My Mom asked me to write a song for my Step-Dad a couple weeks before Christmas 2016, when they found out the second chemo didn’t work, and would be trying a third treatment. I told her I would be honored to do so. I told her I would take some time over my Christmas trip to CT to brainstorm, and asked her to send me anything she’d like to say to John through the song. Then we’d get together again to write the song after Christmas. I knew from the start it needed a slight country twang, for my country-lovin’ Mom and Step-Dad. 😉
I started brainstorming: John lived life abundantly, spending quality time with his family. Him and my mom went on more adventures than I could keep track of… they were always doing something! (It was an inspiration for me to get out there and do new things with my hubby too.) Their honeymoon in September fulfilled their bucket-list of a trip down the east coast. What an adventure! He lived well.
In the airport on my way home from CT, I got a text that John was headed to the hospital. The next morning my sister came over to discuss booking a flight up to NY to be with them, for an undefined amount of time. I quickly unpacked, repacked, and did the tasks I needed to do before leaving. The following morning I had a few hours before we needed to be to the airport. Since I wouldn’t have my guitar with me in NY, even though I hadn’t gotten my Mom’s ideas yet for the song, I figured I’d better try to write it before I left. Normally I’d take at least a couple days to finish a song… so I prayed for a miracle! And it came.
As I reflected on John’s life, the term ordinary hero came to mind. A hero is “a person who is admired or idealized for courage, outstanding achievements, or noble qualities.” John certainly had courage, achieved a lot, and had noble qualities… but he did so in a regular, humble way. No matter how much he did to “save the day” in many ways as a heroic firefighter, sincerely caring bus driver, and friend who would drop anything to help out, at the end of the day, he was still just a man: my Mom’s beloved husband and co-adventurer. He was an ordinary man who demonstrated the love of God in those ways:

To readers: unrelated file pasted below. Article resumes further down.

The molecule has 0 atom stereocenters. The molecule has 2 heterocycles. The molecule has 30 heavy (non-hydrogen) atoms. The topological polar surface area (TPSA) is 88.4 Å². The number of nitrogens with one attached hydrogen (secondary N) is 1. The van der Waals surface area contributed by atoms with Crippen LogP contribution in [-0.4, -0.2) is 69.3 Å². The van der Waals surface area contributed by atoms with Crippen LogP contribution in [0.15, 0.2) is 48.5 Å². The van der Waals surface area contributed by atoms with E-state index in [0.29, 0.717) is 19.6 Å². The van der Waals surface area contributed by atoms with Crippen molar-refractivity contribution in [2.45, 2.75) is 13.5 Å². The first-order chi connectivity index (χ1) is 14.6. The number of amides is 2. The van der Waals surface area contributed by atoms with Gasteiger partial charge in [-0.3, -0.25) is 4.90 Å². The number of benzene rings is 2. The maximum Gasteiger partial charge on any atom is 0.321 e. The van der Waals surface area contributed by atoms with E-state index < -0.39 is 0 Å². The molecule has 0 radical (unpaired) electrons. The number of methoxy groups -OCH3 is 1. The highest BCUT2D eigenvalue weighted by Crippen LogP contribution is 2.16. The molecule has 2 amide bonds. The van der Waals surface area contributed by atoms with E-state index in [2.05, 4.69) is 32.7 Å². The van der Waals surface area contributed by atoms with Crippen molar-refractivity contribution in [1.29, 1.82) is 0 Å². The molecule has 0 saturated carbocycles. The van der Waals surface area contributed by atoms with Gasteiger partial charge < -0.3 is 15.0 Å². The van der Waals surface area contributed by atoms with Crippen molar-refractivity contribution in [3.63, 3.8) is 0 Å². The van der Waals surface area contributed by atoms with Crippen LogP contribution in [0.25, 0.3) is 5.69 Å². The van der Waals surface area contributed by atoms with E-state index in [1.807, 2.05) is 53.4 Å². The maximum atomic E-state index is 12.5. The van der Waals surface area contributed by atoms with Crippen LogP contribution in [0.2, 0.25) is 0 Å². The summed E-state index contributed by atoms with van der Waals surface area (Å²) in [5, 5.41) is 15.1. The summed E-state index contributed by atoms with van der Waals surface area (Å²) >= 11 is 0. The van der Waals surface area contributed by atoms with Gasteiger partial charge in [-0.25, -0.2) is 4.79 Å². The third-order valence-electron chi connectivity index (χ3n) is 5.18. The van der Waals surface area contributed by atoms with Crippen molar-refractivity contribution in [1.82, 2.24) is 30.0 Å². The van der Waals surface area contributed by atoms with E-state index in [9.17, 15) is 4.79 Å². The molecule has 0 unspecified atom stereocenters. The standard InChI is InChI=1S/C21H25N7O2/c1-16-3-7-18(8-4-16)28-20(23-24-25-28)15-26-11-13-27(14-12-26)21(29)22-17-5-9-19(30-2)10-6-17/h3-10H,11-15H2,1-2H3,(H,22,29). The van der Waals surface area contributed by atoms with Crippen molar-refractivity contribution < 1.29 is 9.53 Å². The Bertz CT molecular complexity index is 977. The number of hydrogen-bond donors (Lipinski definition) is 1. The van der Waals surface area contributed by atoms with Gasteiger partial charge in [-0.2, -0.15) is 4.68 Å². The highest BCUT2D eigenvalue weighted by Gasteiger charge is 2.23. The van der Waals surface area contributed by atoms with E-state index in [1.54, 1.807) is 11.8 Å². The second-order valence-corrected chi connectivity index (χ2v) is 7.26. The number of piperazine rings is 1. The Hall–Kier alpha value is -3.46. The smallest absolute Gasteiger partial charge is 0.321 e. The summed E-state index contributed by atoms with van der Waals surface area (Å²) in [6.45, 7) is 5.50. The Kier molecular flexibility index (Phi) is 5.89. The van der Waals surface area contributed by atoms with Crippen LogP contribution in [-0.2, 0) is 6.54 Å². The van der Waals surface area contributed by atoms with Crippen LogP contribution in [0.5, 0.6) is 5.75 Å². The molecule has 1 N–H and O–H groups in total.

“This is how we know what love is: Jesus Christ laid down his life for us. And we ought to lay down our lives for our brothers and sisters. […] And this is his command: to believe in the name of his Son, Jesus Christ, and to love one another as he commanded us” (1 John 3:16,23). “Greater love has no one than this: to lay down one’s life for one’s friends” (John 15:13).
Although his physical stature might cause you to assume otherwise, it was hard in the everyday to do these “heroic” things. He would get tired. There were things he sacrificed. Sometimes he needed help. He wished for more time. As an ordinary man, he needed God to help him and be his hero, even more than he helped others heroically.
All of his life filled the verses and chorus in honor of him. But I still needed a bridge. My Mom called later on that morning. She talked of how loving and gentle he still was, despite waning physical strength and increasing physical discomfort. That was so telling of who he was. As I visited with him that evening, I noticed that even in moments of confusion, the topic of conversation was always about taking care of someone or some situation. It wasn’t about him.
I played the song for him that night; I thanked him for loving my Mom, and told him it’s ok to go rest in the arms of our Hero… we’ll all be there soon. In the morning he met Jesus face-to-face. I will forever treasure that memory.
I leave you with the poem my Mom wrote:
God, You Got a Good Man
669 days ago, a gentle man began the fight of his life,
along with his family, friends and loving wife.
With much love for his family, especially fatherhood,
he lived each day doing the best he possibly could.
With great respect for the elderly, extending a hand out,
that’s only part of what this strong man was about.
Loved by the children, and loved the children so,
As he spent many years watching them all grow.
He’d drop everything to help anyone in need,
a wise and sensible man, dependable indeed.
He loved the outdoors, camping, four-wheeling and the farm,
and all who met this man could not resist his charm.
A love for his country, patriotic as a person could be,
A strong and faith-filled man, he was our oak tree.
*If you’d like to have the song, email me at firstname.lastname@example.org and I will send it over to you.